A Medley of Emotion
This morning was a bit rough. I had to wake up early, plans didn’t work out which meant I had to do more work, people wouldn’t act like decent human beings and get the hell out of my way, and by the time I got to campus to set up for the art sale I was ravenous and a bitch as a result. Then I ate and the birds started singing again.
There was an art sale at school today. I did brisk business and sold all but six of my pieces. Two other students and I decided to take on the project of doing another sale in the Spring with the intent of getting the word out to more people and, with any luck, making it a bigger sale. This morning I was not thrilled at the prospect of even being there today (I really cannot get hungry. This is a new phenomenon. Getting older is weird.) but by this afternoon all was coming up Gerbera daisies. Stay tuned for info on the spring sale…
This evening I talked with my bestie, M. It was a delightful conversation as per usual. However, one of the last things we talked about almost broke my heart. Today, a U.K. news organization reported, the kisses that have festooned Oscar Wilde’s grave in the cemetery of Pere Lachaise in France were removed. Supposedly it was because the oil from the lipstick kisses was degrading the concrete tombstone. It was celebrated as something that Oscar would have wanted.
The first time I went to France I refrained from adding my kiss to his gravestone because the idea of kissing something that was outside and had been touched by hundreds of strange lips kind of freaked me out. I love and idolize Oscar Wilde though and when I went to Paris for study abroad I realized that life is too fucking short to be afraid of germs. One cold winter day I went to Pere Lachaise and found his grave again. I marveled at how amazing it was that a man who died penniless and utterly alone was, at the very least, thought of fondly by so many people. I swiped some lipstick on my lips (bought for that express purpose) and added my kiss to the hundreds that came before me. It is a memory that I cherish and revisit as a reminder that courage, for whatever task is at hand, often leads to cherished memories. It is also a memory that reminds me that even if your time doesn’t come when you are alive, your time will come. Oscar’s certainly did.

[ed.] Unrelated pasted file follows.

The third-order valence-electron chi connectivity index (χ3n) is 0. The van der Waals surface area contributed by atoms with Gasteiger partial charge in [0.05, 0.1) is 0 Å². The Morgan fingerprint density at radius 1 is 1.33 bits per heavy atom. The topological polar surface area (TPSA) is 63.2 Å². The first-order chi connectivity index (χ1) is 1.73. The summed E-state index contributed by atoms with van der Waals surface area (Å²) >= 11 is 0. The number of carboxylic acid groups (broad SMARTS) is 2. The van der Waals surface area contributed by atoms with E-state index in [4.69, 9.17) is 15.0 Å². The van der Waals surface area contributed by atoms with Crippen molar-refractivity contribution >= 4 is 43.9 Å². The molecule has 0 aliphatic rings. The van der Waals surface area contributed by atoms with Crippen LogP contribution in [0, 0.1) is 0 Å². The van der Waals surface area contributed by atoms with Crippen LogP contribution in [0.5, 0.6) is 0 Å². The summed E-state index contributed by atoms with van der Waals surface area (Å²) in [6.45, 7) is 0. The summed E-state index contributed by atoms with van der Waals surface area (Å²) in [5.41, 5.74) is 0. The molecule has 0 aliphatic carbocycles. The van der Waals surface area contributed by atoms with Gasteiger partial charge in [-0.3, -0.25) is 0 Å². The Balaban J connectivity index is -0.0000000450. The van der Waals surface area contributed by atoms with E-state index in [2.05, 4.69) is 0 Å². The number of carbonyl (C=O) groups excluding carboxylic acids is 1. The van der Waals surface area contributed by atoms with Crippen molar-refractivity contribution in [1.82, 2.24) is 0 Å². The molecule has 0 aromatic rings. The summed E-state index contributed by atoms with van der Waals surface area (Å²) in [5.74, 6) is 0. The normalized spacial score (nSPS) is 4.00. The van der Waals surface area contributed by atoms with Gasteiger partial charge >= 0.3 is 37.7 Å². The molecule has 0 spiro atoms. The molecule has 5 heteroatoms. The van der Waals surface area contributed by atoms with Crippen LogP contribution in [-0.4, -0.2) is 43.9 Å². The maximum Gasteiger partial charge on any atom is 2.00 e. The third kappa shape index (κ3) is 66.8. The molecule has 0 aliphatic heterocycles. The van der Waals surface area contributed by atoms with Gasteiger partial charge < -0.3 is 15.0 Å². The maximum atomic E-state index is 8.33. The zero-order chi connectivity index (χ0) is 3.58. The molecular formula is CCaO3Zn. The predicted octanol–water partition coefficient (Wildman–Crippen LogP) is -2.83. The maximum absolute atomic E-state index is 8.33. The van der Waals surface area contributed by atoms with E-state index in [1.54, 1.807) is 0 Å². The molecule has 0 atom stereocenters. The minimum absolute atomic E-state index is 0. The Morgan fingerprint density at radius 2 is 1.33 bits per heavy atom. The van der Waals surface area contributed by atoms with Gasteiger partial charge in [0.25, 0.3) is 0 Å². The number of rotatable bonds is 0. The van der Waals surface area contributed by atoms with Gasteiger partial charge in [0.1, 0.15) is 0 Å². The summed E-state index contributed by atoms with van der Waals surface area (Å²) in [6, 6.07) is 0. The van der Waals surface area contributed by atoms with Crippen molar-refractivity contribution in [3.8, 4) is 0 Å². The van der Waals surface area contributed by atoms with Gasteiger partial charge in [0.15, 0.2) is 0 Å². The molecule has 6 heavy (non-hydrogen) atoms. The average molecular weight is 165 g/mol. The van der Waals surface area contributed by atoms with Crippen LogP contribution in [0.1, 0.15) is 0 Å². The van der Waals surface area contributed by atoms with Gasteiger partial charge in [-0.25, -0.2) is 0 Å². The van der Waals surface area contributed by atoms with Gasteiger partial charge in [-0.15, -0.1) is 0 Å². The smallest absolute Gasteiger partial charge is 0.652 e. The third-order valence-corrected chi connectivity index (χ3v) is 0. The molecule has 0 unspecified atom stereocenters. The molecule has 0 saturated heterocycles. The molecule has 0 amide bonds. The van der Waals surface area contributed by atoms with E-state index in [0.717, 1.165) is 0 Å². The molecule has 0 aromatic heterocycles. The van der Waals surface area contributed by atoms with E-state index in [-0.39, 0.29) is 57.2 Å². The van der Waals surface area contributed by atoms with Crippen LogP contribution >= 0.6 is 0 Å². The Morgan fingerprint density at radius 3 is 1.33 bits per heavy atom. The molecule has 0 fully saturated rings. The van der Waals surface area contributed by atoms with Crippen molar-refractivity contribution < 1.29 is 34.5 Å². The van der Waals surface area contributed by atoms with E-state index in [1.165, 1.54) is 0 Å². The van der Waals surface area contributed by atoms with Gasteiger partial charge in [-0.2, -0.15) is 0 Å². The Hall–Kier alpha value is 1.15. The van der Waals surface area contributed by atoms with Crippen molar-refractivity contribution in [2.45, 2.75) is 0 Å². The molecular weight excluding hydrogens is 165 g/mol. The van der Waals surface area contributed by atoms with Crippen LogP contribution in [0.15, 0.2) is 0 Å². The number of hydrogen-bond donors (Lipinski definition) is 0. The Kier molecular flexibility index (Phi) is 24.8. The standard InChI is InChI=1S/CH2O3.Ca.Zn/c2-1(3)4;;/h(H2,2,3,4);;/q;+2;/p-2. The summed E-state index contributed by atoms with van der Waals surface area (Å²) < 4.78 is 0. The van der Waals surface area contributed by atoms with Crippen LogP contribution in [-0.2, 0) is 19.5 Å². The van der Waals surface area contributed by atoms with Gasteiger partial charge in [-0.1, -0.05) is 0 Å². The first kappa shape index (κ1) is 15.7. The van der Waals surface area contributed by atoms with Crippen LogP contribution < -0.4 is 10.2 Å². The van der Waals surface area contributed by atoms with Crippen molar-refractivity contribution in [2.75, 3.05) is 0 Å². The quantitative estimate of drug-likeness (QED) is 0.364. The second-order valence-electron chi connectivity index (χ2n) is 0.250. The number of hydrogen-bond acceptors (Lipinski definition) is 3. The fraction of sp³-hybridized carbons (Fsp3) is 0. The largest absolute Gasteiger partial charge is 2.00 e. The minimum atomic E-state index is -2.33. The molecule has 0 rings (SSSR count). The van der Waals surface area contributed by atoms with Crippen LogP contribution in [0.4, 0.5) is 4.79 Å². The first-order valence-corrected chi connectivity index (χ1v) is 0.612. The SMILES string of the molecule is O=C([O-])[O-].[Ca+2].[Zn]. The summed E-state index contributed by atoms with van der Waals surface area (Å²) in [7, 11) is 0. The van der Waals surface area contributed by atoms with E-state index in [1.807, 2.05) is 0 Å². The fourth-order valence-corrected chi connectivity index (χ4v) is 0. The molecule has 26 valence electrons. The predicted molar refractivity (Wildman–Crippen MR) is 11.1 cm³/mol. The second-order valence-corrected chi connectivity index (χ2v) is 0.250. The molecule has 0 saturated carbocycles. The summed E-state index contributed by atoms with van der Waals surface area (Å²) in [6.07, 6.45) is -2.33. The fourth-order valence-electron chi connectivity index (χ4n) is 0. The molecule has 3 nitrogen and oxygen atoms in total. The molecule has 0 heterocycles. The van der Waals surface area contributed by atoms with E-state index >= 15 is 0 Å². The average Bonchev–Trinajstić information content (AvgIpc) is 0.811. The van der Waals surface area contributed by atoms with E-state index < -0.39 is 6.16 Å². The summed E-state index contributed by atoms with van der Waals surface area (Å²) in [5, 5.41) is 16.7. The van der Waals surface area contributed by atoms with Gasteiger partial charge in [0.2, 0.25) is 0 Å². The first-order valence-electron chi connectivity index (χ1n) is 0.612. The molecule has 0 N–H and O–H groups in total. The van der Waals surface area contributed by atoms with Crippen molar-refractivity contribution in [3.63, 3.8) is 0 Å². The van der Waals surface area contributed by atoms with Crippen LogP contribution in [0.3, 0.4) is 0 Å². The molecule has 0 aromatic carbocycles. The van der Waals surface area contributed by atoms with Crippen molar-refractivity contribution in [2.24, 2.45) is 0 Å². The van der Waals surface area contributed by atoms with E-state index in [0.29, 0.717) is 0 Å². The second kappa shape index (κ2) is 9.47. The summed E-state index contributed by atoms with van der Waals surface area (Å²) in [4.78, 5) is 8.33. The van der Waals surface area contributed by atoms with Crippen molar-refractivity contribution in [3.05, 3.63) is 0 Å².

A beloved celebrity for an instant, a reviled degenerate for far too long, it took his death and years of separation for him to become the icon he is today. He was a consummate wordsmith, brilliant (He graduated from Magdelene College, one of the Oxford colleges (when Oxford was still at the top of its game) with honors- not something to sneeze at.), and an iconoclast. A quote of his, that is perhaps apocryphal but pithy enough to be true, is,
“This wallpaper is terrible; one of us has to go.”– Oscar Wilde, on his death bed.
He died in Paris, broke and with very few friends left. And what were his last words? Not “fuck you”, not “pity me”, instead the memory we have of his death is one that celebrates his wit and appreciation of the absurdity of life.
For the first time in my life, I said, “fucking French” with all of the anger and resentment that has always eluded me when speaking of them.
I still love Paris, I still love France but it was wrong and, more importantly, stupid, to remove our kisses from his grave and make it so no one can ever kiss his grave again (they surrounded it with glass… fucking French.) When I was there, there was a plaque on his gravestone that said something to the effect of, “please respect this monument and do not deface it.” to which someone had written, in lipstick, “Are you kidding me? He would have loved it!” That anonymous fan was right- Oscar Wilde would have been tickled to see how much he means to so many of us and to what lengths we are willing to go to show our love (I kissed a cement sculpture that had been kissed by hundreds [seriously] of strangers and their unknown germs and that had been totally exposed to all that nature might want to offer it, including, but not limited to, bird crap. If that isn’t love I don’t know what is.)
Wherever you are Oscar Wilde, know that you are loved. Thank you to everyone who came to the art sale and supported myself and the ceramics/art department. And thank you to the little market that is on my way to school- your homemade tamales (so good!) kept me from doing something I might regret while crazed with hunger.